Avrich notes that the Modern School Association disbanded just as radicalism in the United States was making a comeback in the early 1960s. By the mid 1960s, many alternative schools were being founded. Avrich states that “In the majority of cases, these ventures were undertaken with little or no consciousness of the libertarian tradition that preceded them. Yet a few direct links can be established with the Modern Schools.” He then takes one paragraph to list different people who were involved in both movements. The short space given to this part of the story is disappointing, especially when recalling the numerous pages the book spends on the lives of several artists long after they taught at the New York City Ferrer Center. The book contains excerpts of letters that Jim Dick wrote to A.S. Neill of Summerhill fame, and Avrich notes that the two educators had regular correspondence. Yet the effects of Dick’s letters on Neill is not explored. On page 343, Avrich notes that among the many notable visitors to Stelton was John Louis Horn, professor of education at Mills College in Oakland, California, “who was greatly impressed with what he saw.” Yet Avrich doesn’t go further in saying how Horn’s work was impacted or whether he discussed his findings among his colleagues. Fortunately, Avrich has done excellent groundbreaking work that later historians can build upon.
Toward the end of the book Avrich describes the old guard of anarchists dying out in the late 1930s to the early 1950s, without effective successors among the new generation. So does this mean that the anarchist school was a failure?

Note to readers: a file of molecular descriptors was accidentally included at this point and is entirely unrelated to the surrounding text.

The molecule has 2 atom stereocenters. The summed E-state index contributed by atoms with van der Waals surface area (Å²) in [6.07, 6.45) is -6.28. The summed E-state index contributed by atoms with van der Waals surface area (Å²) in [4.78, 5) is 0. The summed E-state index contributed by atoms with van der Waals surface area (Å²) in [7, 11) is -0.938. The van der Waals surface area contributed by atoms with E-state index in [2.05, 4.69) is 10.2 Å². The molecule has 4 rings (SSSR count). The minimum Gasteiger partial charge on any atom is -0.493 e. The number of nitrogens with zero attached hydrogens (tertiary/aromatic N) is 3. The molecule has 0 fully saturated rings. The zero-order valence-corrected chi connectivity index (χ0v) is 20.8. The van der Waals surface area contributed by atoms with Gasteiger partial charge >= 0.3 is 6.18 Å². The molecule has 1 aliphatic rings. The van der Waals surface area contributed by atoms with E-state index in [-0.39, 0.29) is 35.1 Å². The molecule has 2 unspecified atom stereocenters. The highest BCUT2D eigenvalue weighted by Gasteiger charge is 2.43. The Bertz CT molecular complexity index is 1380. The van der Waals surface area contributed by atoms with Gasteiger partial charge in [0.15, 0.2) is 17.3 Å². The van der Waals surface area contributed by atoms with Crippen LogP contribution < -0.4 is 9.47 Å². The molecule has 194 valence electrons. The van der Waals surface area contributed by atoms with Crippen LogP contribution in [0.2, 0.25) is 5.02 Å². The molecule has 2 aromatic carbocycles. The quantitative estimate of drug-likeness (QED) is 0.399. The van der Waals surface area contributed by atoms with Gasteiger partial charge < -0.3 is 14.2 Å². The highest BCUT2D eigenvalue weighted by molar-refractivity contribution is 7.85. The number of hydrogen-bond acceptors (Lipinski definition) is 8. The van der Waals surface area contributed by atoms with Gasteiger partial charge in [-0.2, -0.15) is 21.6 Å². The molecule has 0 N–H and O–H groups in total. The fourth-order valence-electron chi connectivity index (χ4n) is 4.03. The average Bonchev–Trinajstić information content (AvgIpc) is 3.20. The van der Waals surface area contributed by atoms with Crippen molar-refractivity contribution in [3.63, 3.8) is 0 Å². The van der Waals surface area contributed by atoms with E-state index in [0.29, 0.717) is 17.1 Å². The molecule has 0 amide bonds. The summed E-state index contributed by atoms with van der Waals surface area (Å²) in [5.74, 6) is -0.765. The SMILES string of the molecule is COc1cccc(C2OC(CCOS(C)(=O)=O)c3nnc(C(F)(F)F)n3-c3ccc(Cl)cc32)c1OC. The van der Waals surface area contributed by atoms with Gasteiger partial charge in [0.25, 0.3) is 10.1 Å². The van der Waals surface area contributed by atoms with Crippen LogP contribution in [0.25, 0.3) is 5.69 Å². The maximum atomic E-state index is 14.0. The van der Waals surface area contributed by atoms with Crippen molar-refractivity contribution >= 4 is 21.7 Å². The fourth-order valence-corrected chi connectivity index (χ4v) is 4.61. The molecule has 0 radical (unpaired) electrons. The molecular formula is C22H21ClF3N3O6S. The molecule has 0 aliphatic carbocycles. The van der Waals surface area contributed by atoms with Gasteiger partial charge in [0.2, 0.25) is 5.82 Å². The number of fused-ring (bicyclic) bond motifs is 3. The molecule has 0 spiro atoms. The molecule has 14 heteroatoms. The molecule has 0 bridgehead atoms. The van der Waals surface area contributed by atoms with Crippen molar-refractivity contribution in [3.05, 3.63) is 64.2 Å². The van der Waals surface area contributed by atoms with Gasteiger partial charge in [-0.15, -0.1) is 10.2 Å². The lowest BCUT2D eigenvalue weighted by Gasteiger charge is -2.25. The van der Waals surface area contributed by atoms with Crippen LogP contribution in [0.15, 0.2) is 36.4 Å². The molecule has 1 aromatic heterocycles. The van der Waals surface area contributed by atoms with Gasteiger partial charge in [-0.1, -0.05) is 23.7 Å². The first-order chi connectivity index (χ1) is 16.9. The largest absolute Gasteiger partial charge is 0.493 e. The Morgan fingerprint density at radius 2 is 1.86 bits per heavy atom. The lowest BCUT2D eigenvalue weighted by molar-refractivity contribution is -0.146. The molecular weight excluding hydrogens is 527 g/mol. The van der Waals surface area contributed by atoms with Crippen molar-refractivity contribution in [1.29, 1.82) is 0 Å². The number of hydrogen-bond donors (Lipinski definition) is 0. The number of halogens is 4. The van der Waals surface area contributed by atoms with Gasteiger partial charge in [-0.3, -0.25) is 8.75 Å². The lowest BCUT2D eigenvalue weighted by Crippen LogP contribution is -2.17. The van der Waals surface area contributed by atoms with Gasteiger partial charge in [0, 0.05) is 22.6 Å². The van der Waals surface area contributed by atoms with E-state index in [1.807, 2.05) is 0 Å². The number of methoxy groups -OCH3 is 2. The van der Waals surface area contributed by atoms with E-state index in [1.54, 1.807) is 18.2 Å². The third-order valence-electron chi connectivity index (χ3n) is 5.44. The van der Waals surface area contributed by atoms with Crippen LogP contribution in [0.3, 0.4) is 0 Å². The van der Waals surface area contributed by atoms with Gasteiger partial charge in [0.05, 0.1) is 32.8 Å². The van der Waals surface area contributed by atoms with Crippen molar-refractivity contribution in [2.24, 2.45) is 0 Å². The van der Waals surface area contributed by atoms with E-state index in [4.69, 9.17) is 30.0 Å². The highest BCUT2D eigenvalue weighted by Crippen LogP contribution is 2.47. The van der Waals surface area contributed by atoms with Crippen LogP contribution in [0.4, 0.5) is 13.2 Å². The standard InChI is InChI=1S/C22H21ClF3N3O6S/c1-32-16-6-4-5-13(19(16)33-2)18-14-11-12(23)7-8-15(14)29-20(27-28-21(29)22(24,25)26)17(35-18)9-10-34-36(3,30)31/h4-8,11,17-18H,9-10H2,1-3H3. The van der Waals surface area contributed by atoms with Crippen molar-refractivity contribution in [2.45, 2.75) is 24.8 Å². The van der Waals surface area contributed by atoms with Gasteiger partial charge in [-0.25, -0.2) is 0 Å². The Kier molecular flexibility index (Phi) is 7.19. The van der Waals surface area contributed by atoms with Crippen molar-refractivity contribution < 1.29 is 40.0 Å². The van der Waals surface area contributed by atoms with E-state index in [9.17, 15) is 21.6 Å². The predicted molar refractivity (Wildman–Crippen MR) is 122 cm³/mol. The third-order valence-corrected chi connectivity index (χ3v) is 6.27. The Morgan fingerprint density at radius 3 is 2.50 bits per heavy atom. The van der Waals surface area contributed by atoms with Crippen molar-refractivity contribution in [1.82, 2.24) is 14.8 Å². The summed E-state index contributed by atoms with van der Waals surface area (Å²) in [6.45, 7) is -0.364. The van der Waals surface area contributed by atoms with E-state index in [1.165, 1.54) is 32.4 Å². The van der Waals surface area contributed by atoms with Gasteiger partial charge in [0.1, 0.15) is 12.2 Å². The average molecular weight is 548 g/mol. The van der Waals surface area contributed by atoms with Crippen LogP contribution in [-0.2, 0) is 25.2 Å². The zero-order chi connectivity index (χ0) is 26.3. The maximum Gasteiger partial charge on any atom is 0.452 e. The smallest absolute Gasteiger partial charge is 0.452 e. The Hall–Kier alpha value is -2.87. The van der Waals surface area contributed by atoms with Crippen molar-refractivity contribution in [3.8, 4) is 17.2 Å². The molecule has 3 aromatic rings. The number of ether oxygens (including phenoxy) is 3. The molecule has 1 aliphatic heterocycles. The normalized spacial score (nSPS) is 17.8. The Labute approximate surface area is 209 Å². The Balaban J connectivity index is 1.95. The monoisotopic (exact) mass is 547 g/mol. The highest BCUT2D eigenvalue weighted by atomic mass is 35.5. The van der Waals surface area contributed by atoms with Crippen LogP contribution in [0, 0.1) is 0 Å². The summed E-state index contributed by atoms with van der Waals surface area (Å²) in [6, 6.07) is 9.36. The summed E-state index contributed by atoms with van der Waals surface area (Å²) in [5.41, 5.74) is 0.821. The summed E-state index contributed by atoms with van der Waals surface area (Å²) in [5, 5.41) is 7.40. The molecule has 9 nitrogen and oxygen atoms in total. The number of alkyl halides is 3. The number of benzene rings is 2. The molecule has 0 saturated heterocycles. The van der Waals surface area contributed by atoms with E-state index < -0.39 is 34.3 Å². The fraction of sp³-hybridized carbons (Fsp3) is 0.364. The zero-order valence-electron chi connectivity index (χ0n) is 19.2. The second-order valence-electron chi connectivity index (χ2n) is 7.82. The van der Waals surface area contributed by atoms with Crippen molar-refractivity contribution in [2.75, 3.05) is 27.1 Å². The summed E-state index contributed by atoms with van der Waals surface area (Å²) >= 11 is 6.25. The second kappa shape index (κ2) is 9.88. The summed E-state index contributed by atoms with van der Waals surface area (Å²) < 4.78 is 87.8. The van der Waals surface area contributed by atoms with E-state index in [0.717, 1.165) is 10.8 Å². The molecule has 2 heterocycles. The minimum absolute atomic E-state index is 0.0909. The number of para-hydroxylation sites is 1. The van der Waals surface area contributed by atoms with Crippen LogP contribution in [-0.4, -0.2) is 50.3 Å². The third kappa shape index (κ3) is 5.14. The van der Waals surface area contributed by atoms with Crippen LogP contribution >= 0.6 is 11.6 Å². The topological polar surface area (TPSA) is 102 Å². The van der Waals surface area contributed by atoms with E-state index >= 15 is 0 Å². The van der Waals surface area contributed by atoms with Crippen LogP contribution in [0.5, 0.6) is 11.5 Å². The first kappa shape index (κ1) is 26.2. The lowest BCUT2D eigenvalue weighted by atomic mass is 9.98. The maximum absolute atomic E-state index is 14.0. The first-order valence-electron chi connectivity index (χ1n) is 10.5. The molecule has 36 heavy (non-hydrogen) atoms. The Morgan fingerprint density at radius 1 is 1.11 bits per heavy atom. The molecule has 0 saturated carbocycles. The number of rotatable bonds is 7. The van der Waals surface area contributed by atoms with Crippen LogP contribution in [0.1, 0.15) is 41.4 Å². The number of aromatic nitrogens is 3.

Avrich interviewed many Modern School graduates in the course of his research. While he does give voice to the students of the Modern School, he offers less discussion of their lives than the topic deserves. Quotes from them appear frequently in the book to comment on particular topics, they generally recall their school days fondly, and some of their successes after Modern School life are mentioned (for example, Emma Cohen was valedictorian of her high school class and later became a child psychologist; Edgar Tafel became an architect who worked with Frank Lloyd Wright). Avrich spends about a page in the book’s conclusion discussing his impressions of the students in general. However there are no in-depth life stories as there are for some of the principals and teachers. This is unfortunate, not only because it makes the students’ experiences less clear, but also because Modern School graduates have lived some interesting lives.
Avrich agrees with a Stelton school staffer who noted that Modern School alumni tended to be “more interesting” than average people, and versatile and fresh in thought and outlook. By material standards, students “were not much more successful than society as a whole,” but material wealth was not especially valued in the Modern School Movement.
Avrich writes that the great majority of the graduates “appear to have carried away a strong cooperative and libertarian ethic, a spirit of mutual aid and individual sovereignty, which has remained with them throughout their adult years, regardless of their politics or occupation.” So in a way, the schools were successful in their mission: non-doctrinaire education that would bring out libertarian tendencies and personal talents of the students. It was not as revolutionary as perhaps the militant Modern School organizers like Emma Goldman, Alexander Berkman, and Hippolyte Havel would have hoped, yet it brought out the small but significant changes that less revolutionary personalities – the Ferms, Joseph Cohen and Harry Kelly in their older years, early supporters like Will Durant and Alden Freeman – were looking for. More Modern School graduates in the world would most like likely lead to a world they were happier with.